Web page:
King David couldn't build the temple because he had to do dirty work (shedding of blood). But yet he was a man after God's own heart.

CH Spurgeon said that he didn't worry about being consistent with himself, only about being consistent with God's Word.

9/20/2006 10:47:00 PM  
Blogger trish said...

"not to mention that we aren't talking about torture"

- john

Though there's no longer any use pointing this out to those who insist that coercive interrogation, as well as some non-coercive approaches, are synonymous with torture.

The fact remains that the threat of coercion is in most cases more effective in weakening or breaking resistance than its employment. But the threat is not credible when sources are aware, as often they are, that coercion is strictly limited or completely out of bounds in questioning.

We have so telegraphed our good-guy intentions in this regard that a potent psychological tool has been diminished and, in many circumstances, forfeited altogether.

9/21/2006 05:20:00 AM  
Blogger Cosmo said...

This is the flip side of 'chickenhawk' -- the willingness to send those who protect us to the ramparts with hands tightly tied behind their backs, blinkered intelligence and naive constraints, all of which serve not to defend an ethical standard, but to protect a phony sense of self-righteousness.

Oh, and, of course, under these strictures, we'll expect them to keep us safe and uninconvenienced.

9/21/2006 08:16:00 AM  
Blogger Fernand_Braudel said...


How does an interrogator know he has the right person to be 'coercing'? What is the result of torturing a person who doesn't know what you think they know? Do you quit after some point? Or does the person die without divulging what he doesn't know? Who gets prosecuted for torturing the wrong person? The torturer? The agent who captured the guy and told everybody that he knew what he didn't?


9/21/2006 08:40:00 AM  
Blogger Cannoneer No. 4 said...

We should never ask any American agent to do what we would not do ourselves.


Isn't that why we pay taxes, so as to pay gov't agents to go to nasty places and deal harshly with mean people, so that we don't have to do it ourselves?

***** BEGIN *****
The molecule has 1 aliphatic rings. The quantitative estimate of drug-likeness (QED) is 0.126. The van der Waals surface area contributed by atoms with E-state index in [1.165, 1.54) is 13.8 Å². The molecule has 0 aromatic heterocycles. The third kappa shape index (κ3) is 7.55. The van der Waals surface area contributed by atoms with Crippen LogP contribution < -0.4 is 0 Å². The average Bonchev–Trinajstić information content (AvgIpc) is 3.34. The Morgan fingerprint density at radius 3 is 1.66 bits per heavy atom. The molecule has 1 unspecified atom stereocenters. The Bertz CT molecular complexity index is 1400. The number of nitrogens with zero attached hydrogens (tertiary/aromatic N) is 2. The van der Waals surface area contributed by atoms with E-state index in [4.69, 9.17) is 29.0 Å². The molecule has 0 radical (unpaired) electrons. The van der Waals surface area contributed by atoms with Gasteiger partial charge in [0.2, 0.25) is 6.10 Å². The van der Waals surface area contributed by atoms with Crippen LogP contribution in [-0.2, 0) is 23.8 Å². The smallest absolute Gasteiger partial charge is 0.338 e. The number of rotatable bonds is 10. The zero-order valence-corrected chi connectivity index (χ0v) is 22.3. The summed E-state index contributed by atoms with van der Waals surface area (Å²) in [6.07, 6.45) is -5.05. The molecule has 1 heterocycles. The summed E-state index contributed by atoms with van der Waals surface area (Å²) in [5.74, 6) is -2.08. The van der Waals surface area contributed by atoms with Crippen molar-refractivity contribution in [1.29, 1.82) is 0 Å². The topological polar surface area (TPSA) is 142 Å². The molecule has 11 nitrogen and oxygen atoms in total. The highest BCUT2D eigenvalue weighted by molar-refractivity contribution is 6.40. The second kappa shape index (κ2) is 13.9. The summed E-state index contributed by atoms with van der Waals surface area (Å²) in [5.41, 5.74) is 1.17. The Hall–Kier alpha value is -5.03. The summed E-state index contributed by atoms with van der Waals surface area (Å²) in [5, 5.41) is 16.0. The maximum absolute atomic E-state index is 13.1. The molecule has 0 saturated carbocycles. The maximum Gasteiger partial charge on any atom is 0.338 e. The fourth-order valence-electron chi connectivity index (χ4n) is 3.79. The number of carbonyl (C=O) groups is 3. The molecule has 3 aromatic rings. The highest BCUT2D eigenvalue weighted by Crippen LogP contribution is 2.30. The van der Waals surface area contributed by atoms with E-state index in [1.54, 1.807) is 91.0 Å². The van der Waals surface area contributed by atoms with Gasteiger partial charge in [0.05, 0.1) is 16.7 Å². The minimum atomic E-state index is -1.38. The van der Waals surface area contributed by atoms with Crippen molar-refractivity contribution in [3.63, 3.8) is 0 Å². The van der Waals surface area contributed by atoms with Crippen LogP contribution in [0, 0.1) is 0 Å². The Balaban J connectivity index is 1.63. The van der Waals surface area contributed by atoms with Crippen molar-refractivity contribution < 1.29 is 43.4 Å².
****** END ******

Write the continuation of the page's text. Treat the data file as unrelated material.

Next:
The sheeple who have some semblance of understanding of what the operators are up against don't have any qualms about interrogation techniques. That so many do is evidence of the huge disconnect in perceptions of reality between the flock and the sheepdogs.

9/21/2006 09:38:00 AM  
Blogger Fabio said...

"we can go this far and no further" has a problem tho: it tells the enemy what's the worse they can expect. And they can at least try to harden themselves against it.

It would be better to keep things more vague.

9/21/2006 10:12:00 AM  
Blogger Ash said...


It is immoral to torture a person. That's it fullstop.

Even if you reject the notion that it is immoral to torture someone because the are 'guilty' (i.e. they are in fact a terrorist) you end up torturing innocent people because there is no due process to determine their innocence or guilt.

Are you ok with torturing American citizens? How do you feel about torturing an individual who has committed no crime but might have knowledge of the comings and goings of a person of interest? As a poster in another thread asked 'does the information desired trump the innocence of the person to be tortured'?

9/21/2006 11:21:00 AM  
Blogger El_Heffe said...

Fernand_Braudel (and ash): The existence of these thorny questions (and others like them) is not the problem. The failure to have ready answers for these questions is the problem.

Cannoneer: you seem to be talking past Wrechard's point. It's wrong to set up an interrogation policy that makes us feel good, while expecting those charged with carying it out to deliver results that can only come from violating the policy.

Fabio: We don't need to give our playbook to the bad guys. But we DO need to have a playbook.

ash said "It is immoral to torture a person. That's it fullstop."

To which I respond, I am glad that you live in a world of black and white. Where some things are absolutely wrong, and others are absolutely right (though I am not certain we agree on which is which).

However you seem to be having some issues with your visual acuity. This issue is not composed of a solid mass of either black or of white. There is a more intricate pattern here to be discerned. Uncross your eyes and perhaps you will see it.

9/21/2006 12:21:00 PM  
Blogger trish said...


Torture is against the law. As ash would say, "That's it fullstop." It is against the law for ALL intelligence officers and other US personnel. This was the case before 9/11. It is the case now. It shall in all likelihood remain so in the future.

So in a way, the questions as phrased are moot.

Coercive questioning can and frequently does have its own problems but coercive questioning, as permitted under the US Code, is not torture.